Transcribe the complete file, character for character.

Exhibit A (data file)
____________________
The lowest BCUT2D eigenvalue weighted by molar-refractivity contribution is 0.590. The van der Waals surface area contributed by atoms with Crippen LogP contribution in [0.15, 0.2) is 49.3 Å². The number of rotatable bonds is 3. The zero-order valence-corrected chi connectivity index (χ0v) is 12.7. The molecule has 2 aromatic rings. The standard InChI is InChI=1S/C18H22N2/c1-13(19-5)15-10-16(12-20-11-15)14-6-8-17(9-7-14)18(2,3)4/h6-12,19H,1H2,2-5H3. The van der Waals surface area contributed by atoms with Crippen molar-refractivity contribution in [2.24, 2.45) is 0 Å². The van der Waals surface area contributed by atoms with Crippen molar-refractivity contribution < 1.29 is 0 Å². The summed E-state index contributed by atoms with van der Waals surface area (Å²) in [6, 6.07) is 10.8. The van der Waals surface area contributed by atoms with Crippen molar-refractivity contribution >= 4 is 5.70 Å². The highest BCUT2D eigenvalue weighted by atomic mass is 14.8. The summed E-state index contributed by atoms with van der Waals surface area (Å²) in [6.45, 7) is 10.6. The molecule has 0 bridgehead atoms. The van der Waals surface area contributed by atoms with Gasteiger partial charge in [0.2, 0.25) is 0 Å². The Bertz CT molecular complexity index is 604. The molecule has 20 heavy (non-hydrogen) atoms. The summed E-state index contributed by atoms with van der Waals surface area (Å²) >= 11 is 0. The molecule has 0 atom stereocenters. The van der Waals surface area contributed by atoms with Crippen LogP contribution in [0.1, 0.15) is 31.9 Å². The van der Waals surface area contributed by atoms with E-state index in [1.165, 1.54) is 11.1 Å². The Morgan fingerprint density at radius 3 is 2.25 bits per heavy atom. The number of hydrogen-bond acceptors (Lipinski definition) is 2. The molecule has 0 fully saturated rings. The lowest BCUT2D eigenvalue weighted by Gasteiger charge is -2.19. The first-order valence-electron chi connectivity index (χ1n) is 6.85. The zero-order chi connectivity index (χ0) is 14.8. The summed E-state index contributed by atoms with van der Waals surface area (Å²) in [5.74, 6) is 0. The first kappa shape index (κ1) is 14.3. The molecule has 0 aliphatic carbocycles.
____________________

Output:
The lowest BCUT2D eigenvalue weighted by molar-refractivity contribution is 0.590. The van der Waals surface area contributed by atoms with Crippen LogP contribution in [0.15, 0.2) is 49.3 Å². The number of rotatable bonds is 3. The zero-order valence-corrected chi connectivity index (χ0v) is 12.7. The molecule has 2 aromatic rings. The standard InChI is InChI=1S/C18H22N2/c1-13(19-5)15-10-16(12-20-11-15)14-6-8-17(9-7-14)18(2,3)4/h6-12,19H,1H2,2-5H3. The van der Waals surface area contributed by atoms with Crippen molar-refractivity contribution in [2.24, 2.45) is 0 Å². The van der Waals surface area contributed by atoms with Crippen molar-refractivity contribution < 1.29 is 0 Å². The summed E-state index contributed by atoms with van der Waals surface area (Å²) in [6, 6.07) is 10.8. The van der Waals surface area contributed by atoms with Crippen molar-refractivity contribution >= 4 is 5.70 Å². The highest BCUT2D eigenvalue weighted by atomic mass is 14.8. The summed E-state index contributed by atoms with van der Waals surface area (Å²) in [6.45, 7) is 10.6. The molecule has 0 bridgehead atoms. The van der Waals surface area contributed by atoms with Gasteiger partial charge in [0.2, 0.25) is 0 Å². The Bertz CT molecular complexity index is 604. The molecule has 20 heavy (non-hydrogen) atoms. The summed E-state index contributed by atoms with van der Waals surface area (Å²) >= 11 is 0. The molecule has 0 atom stereocenters. The van der Waals surface area contributed by atoms with Crippen LogP contribution in [0.1, 0.15) is 31.9 Å². The van der Waals surface area contributed by atoms with E-state index in [1.165, 1.54) is 11.1 Å². The Morgan fingerprint density at radius 3 is 2.25 bits per heavy atom. The number of hydrogen-bond acceptors (Lipinski definition) is 2. The molecule has 0 fully saturated rings. The lowest BCUT2D eigenvalue weighted by Gasteiger charge is -2.19. The first-order valence-electron chi connectivity index (χ1n) is 6.85. The zero-order chi connectivity index (χ0) is 14.8. The summed E-state index contributed by atoms with van der Waals surface area (Å²) in [5.74, 6) is 0. The first kappa shape index (κ1) is 14.3. The molecule has 0 aliphatic carbocycles.